This set of recordings made in 1963 by cellist Mstislav Rostropovich and pianist Sviatoslav Richter of Beethoven's cello sonatas are the most virtuosic, the most lyrical, the most dramatic, the most expressive, the most intense, the most ecstatic, and, in a word, the greatest ever recorded. From the Empfindung style of the Op. 5 sonatas through the "Eroica" style of the Op. 69 sonata to the Elysium style of the Op. 102 sonatas, Beethoven's five cello sonatas are a précis of the highlights of his career as a composer.
Beethoven is undoubtedly one of the most influential and important composers of all time. This album features the landmark symphonies, concertos, chamber music and solo piano music from this giant of music, all performed by the greatest interpreters – Claudio Abbado, Martha Argerich, Wilhelm Kempff, Carlos Kleiber, Rafael Kubelik and many others.
Transcriptions of chamber works to orchestral works have been interesting asides for composers for a long time - whether the transcription are alterations of a composer's own songs or chamber works to full orchestral size or those of other composers for which the transcriber had a particular affinity. Stokowski's transcriptions of Bach's works are probably the most familiar to audiences. The two transcriptions on this recording are the creations Gustav Mahler and his election to transcribe the quartets of Beethoven and Schubert is not surprising: Mahler 'transcribed' many of his own songs into movements or portions of movements for his own symphonies. Listening to Mahler's transcriptions of these two well known quartets - Franz Schubert's String Quartet in D Minor 'Death and the Maiden' and Ludwig van Beethoven's String Quartet in F Minor 'Serioso' - provides insight into both the orginal compositions and the orchestration concepts of Gustav Mahler. The themes of these two works would naturally appeal to Mahler's somber nature. Mahler naturally extends the tonal sound of each of these transcriptions by using the full string orchestra and in both works it is readily apparent that his compositional techniques within string sections are ever present.
A friend of mine once likened a particularly metronomic performance of Beethoven’s Appassionata to a man being pursued by hornets. I don’t know who’s pursuing Fazil Say in the first movement, but the pianist either sounds as if he’s fleeing the very same hornets or, most probably, an irate music critic. Say tears through the movement without modifying his fleet basic tempo, yet he somehow conveys the drama and disquiet implied by Beethoven’s frequent dynamic changes, abetted by added bass-note octaves (measures 130-33). However, the Andante con moto is not so much about a unified set of variations as it is about Fazil Say the interpretive graffiti artist.
Starting the second half of our great Beethoven series, Boris Berezovsky returns with the Fourth Piano Concerto and Beethoven's own version of the Violin Concerto arranged with the piano as the solo instrument. Boris's earlier contributions to the series have been very well received indeed, and the Russian virtuoso has more up his sleeve. The works on this seventh volume in this series originates from a particularly fruitful time in Beethoven"s career as a composer, around the same time as his fourth and fifth symphony and the Razumovsky quartets. He continues to expand the formal boundaries for the concerto, and the result is of course some of the most fantastic music ever written.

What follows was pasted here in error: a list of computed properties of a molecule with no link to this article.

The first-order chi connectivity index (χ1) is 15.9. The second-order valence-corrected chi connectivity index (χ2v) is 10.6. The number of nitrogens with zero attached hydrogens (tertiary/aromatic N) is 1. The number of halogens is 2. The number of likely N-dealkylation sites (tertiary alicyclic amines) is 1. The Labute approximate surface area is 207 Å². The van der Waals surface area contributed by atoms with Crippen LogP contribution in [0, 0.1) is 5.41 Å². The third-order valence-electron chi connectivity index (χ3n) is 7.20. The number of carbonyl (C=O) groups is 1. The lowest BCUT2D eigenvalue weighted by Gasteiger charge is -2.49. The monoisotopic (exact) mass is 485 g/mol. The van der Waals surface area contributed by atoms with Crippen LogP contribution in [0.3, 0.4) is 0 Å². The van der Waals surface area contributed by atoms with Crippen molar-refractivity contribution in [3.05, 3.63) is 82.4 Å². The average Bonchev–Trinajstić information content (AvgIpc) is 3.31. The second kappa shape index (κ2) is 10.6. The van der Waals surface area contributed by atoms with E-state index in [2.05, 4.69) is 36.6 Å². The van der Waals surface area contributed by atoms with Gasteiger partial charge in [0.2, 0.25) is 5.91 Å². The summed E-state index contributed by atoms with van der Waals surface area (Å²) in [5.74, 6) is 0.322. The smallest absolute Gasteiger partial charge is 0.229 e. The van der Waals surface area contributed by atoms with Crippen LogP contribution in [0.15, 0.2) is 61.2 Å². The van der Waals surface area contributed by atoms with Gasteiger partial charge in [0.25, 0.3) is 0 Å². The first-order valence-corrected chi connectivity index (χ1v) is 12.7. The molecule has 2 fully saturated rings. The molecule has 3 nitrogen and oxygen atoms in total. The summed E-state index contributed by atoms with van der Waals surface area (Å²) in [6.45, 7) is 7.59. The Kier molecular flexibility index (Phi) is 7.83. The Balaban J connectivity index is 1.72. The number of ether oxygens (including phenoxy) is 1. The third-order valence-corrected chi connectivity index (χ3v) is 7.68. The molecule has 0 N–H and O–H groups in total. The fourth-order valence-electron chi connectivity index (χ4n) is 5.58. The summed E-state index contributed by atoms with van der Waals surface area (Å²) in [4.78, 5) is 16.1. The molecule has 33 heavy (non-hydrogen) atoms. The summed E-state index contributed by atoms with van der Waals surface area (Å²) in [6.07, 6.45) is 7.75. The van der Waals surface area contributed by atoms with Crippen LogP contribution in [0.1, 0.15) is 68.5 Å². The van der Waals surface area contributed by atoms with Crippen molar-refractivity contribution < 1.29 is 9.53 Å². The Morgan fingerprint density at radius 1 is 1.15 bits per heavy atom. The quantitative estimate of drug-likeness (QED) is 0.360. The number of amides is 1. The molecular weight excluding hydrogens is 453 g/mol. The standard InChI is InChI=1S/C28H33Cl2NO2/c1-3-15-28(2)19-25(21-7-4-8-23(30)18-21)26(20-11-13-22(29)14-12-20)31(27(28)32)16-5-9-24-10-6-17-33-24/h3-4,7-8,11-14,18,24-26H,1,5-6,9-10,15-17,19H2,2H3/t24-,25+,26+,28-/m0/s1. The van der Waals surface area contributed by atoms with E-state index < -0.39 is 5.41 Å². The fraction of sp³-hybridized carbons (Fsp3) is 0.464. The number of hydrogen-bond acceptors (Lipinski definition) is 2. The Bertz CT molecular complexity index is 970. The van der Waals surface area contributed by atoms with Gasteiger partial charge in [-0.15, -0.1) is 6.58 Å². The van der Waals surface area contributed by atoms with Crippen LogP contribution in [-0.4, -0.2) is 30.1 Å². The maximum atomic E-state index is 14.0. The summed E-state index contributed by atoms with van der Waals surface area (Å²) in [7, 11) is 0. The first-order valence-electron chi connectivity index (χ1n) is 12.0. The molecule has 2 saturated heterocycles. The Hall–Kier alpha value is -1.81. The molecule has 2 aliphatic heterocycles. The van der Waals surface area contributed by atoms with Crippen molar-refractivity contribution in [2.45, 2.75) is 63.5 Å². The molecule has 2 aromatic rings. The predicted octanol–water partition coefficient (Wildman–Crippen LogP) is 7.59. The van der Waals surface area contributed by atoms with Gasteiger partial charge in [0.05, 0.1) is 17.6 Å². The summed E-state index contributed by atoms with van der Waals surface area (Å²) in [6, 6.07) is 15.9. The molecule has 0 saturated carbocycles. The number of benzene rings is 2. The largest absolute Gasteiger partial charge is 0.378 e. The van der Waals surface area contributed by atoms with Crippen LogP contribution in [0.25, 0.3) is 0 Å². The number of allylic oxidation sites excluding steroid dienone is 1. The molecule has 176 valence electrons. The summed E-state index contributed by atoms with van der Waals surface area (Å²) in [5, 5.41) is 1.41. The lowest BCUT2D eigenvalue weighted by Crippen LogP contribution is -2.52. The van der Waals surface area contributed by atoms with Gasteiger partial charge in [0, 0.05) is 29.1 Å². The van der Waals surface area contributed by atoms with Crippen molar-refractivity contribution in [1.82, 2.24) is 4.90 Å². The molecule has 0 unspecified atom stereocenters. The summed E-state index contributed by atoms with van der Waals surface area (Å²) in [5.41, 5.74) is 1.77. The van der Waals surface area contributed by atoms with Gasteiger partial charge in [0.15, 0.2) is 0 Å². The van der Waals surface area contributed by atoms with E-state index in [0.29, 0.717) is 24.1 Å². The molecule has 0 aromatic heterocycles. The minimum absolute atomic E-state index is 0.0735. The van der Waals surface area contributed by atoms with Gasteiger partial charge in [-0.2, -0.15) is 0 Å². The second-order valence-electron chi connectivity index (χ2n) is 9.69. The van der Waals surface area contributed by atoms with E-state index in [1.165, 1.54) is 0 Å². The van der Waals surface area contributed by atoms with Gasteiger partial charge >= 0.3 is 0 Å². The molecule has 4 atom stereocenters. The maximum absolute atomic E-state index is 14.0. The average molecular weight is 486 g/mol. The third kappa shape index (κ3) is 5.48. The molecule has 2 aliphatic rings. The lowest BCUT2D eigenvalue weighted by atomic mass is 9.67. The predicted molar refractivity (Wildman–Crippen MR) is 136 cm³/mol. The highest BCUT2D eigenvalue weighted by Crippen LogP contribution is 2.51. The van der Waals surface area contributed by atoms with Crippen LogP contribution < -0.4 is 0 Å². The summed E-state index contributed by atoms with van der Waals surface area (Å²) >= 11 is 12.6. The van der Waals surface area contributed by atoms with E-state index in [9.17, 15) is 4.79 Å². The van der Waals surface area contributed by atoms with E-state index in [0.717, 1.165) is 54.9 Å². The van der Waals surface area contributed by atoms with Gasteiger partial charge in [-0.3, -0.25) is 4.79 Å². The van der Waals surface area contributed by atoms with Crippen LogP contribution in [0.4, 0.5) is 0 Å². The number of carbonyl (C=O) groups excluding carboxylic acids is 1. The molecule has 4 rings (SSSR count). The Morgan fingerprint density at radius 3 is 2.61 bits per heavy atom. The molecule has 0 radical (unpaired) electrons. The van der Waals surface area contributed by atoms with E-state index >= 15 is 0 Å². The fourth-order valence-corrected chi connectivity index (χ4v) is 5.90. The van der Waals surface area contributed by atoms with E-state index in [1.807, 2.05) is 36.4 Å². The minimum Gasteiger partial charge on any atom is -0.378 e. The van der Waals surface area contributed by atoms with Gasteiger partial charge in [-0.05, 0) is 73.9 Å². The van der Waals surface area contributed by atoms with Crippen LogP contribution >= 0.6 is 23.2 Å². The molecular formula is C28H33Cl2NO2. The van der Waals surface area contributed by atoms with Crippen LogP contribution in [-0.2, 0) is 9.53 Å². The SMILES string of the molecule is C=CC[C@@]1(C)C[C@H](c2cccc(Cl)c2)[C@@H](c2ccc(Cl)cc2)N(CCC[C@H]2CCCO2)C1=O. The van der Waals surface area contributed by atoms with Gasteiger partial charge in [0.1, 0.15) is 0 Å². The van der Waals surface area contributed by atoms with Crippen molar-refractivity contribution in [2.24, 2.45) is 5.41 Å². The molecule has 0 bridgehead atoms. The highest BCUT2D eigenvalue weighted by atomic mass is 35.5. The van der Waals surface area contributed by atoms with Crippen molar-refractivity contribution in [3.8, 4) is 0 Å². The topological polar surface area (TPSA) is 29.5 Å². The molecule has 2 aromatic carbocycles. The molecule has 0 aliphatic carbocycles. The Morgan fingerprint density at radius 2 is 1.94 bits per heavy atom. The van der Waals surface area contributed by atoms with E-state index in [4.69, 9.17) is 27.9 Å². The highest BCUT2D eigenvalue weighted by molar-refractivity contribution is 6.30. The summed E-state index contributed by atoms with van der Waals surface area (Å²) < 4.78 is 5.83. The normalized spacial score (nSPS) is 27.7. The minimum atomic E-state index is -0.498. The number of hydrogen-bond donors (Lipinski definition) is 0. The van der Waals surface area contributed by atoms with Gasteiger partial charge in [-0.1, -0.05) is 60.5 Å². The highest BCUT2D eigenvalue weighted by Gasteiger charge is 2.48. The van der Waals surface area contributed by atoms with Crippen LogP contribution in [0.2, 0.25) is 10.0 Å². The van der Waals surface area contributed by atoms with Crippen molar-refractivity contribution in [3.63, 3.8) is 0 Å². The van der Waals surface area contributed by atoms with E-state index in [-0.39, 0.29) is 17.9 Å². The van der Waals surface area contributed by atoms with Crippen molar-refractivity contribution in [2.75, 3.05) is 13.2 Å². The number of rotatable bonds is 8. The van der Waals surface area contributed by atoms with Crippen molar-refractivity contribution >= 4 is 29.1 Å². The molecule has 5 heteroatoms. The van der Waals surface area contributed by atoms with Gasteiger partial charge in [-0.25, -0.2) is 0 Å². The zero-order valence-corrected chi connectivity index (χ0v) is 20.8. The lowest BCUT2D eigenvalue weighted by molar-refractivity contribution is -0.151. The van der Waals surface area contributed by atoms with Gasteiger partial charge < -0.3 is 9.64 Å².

For this super audio disc from Channel Classics, Dejan Lazic's live performance of Ludwig van Beethoven's Piano Concerto No. 4 in G major is programmed with his solo recordings of the Sonata No. 14 in C sharp minor, "Moonlight," and the Sonata No. 31 in A flat major. Ostensibly, this is a sonic showcase for Lazic and the Australian Chamber Orchestra, under Richard Tognetti, and the state-of-the-art technology brings out the best in the musicians, giving the pianist an intimate presence without crowding him or artificially boosting his volume, while at the same time lending the orchestra a spaciousness that really opens it up.
here's no question that Osmo Vänskä is a true Beethoven conductor. He captures the music's vitality, its eruptive character, and its dramatic syntax as well as anyone on the podium today. He understands the importance of accents, of giving proper weight to Beethoven's bass lines, and of uncovering ear-catching detail without micro-managing the tempo and fracturing Beethoven's large musical paragraphs. The only quibble I have with this performance of the Eroica stems from Vänskä's otherwise admirable deployment of a very wide dynamic range. A couple of times he drops to a "super-duper" pianissimo so quiet that you can barely hear the music, causing it to momentarily lose tension. This only happens a couple of times, most notably at the point of the first-movement recapitulation, and it's so unnecessary given the general excellence of the interpretation that you wonder why he bothers.
“Nobody plays this music more authoritatively and eloquently,” wrote London’s Sunday Times of Stephen Kovacevich in Beethoven. “He is in his element, responding wholeheartedly to the extreme physicality that Beethoven brought to music … but the wit and delicacy of the playing are also remarkable.”Kovacevich himself has spoken of his love for the “fun and virtuosity” of the composer’s early sonatas, while in the often